Thereafter, the Sadducees, who did not believe in the resurrection or life after death, approached Jesus with a question concerning a childless widow who had been married, in succession, to the brothers of her deceased husband. They referred to the teaching in Deuteronomy (25:5-6) on levirate marriage which ensures the continuation of the lineage of the deceased man and asked Jesus, "In the resurrection, when they rise, whose wife she will be, since the seven were married to her", Matthew (22:23-24). Jesus quickly pointed out their ignorance of the Scriptures or the power of God, and showed them that:
And then, last week, we read about a scholar of the Scriptures, representing the Pharisees, who came and asked Jesus to identify the greatest commandment. In response, Jesus quoted from the book of Deuteronomy "Love the Lord your God with all your heart, with all your soul, and with all your mind", Deuteronomy (6:6), and from Leviticus "Love your neighbour as yourself", Leviticus (9:18). That is, they were to love God with the whole of their being and, love their neighbours as they, in fact, loved themselves.
Today's gospel is a part of Jesus' final instructions before his arrest, crucifixion and death. This time, Jesus spoke to the crowds and his disciples about the spiritual failure of the Scribes and Pharisees who saw themselves as righteous.
Jesus began by saying something surprising to the crowds and to His disciples. He said, "The scribes and the Pharisees have taken their seat on the chair of Moses. Therefore, do and observe all things whatsoever they will tell you...", Matthew (23:2-3).
A "seat" here refers to a position of authority. The scribes were lawyers and the Pharisees were religious teachers in Jesus' time. Their job was simply to study the law and interpret its application to daily life. The "law" refers to the "Law of Moses" or the covenants that God made with His people during the time of Moses. It consisted of many ceremonies, rituals, and symbols, which frequently reminded people of their duties and responsibilities. They have taken their "seat on the chair of Moses" means that they hold an office of authority to teach the doctrine and interpret and administer the law.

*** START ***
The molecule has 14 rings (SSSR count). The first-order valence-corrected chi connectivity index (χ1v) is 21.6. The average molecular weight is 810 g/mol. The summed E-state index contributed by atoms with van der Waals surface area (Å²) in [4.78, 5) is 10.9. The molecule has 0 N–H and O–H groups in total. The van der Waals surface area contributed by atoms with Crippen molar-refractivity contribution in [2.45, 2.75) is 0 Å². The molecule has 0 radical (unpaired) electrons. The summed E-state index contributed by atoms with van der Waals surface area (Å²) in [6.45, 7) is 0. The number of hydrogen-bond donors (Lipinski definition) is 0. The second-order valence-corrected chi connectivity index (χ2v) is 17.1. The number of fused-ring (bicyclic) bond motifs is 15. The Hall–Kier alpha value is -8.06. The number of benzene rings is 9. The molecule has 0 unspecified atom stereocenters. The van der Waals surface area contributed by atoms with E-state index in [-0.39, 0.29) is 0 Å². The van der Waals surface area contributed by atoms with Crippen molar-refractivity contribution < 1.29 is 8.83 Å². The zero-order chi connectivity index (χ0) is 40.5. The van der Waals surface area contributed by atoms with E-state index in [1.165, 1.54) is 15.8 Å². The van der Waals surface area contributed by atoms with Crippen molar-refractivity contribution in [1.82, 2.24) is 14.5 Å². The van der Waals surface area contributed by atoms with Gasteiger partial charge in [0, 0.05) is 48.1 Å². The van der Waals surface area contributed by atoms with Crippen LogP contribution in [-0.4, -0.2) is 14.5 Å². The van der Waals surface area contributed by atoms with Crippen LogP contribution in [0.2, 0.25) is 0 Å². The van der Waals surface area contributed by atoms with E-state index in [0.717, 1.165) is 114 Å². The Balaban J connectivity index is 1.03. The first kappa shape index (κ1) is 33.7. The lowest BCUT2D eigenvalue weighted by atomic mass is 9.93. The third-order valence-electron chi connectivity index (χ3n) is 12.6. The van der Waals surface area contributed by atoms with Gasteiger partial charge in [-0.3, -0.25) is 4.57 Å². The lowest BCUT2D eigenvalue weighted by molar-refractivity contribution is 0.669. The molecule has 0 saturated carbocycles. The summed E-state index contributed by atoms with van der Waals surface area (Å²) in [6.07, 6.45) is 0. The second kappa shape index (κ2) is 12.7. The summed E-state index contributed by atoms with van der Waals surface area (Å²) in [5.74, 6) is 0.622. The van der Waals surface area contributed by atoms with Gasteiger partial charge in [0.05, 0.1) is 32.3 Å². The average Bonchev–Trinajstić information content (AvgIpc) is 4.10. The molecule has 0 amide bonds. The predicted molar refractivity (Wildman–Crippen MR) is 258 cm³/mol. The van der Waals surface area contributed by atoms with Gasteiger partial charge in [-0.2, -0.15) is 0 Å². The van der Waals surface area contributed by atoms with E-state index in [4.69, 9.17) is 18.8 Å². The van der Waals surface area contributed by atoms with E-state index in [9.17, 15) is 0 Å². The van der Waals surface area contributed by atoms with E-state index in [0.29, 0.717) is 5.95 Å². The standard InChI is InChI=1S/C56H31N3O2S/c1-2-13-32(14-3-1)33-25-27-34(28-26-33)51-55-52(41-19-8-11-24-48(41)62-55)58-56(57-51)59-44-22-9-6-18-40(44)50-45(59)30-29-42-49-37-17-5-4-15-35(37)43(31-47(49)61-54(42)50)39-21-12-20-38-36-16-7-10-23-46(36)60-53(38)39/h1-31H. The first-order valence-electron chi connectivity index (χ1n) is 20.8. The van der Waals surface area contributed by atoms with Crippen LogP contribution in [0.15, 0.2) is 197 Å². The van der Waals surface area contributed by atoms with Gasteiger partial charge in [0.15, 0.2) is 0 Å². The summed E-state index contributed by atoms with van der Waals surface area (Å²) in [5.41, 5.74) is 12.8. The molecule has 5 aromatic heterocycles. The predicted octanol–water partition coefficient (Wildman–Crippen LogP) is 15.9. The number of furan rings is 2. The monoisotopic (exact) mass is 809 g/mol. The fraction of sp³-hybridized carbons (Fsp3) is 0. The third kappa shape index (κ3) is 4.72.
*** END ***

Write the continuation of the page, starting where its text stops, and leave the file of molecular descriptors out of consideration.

Hence, Jesus enjoined his followers to show due respect to them by obedience to their preaching. The respect was due to the Scribes and Pharisees; not because of their conduct, but because they were seated in Moses' chair. It is important to note here that, at that moment, Jesus did not advocate for His followers to ignore what the Pharisees and Scribes were teaching, even though He had branded them hypocrites. That would not be in keeping with God's command to "respect" and "honour" spiritual authority. Instead, He exhorted his followers to observe and do whatever they are told by them but not to follow their example.
Jesus went on to say why they were such bad examples. He said:
They tie up heavy burdens and load them on the shoulders of the people, but they do not even lift a finger to move them, Matthew (23:4b). This phrase is derived from the custom of loading animals. The load or burden is bound up and then laid on an animal. Jesus used this image to describe how the Pharisees and the Scribes, in addition to 613 Jewish laws, had introduced and imposed upon their followers, innumerable traditions, minute regulations and prescriptions, but would not allow themselves to undergo the least of those severities.
Clearly, Jesus denounced not the Law nor any legitimate rite and ceremony of the Law, or even immemorial traditions, but specifically the severe enforcement by men who regarded only the letter of the laws and had lost the spirit.
They "widen their phylacteries" and "lengthen their tassels", Matthew (23:6). "Phylacteries" were little boxes, on which copies of portions of Scripture, or written prayers were stored, and bound to arms and hands, or onto foreheads. In doing this, they were seeking to apply literally what is said in the book of Deuteronomy "God said to the Israelites - these words which I command you today shall be in your heart. You shall teach them diligently to your children, and shall talk of them when you sit in your house, when you walk by the way, when you lie down, and when you rise up. You shall bind them as a sign on your hand, and they shall be as front lets between your eyes. You shall write them on the door posts of your house and on your gates", Deuteronomy (6:6-9).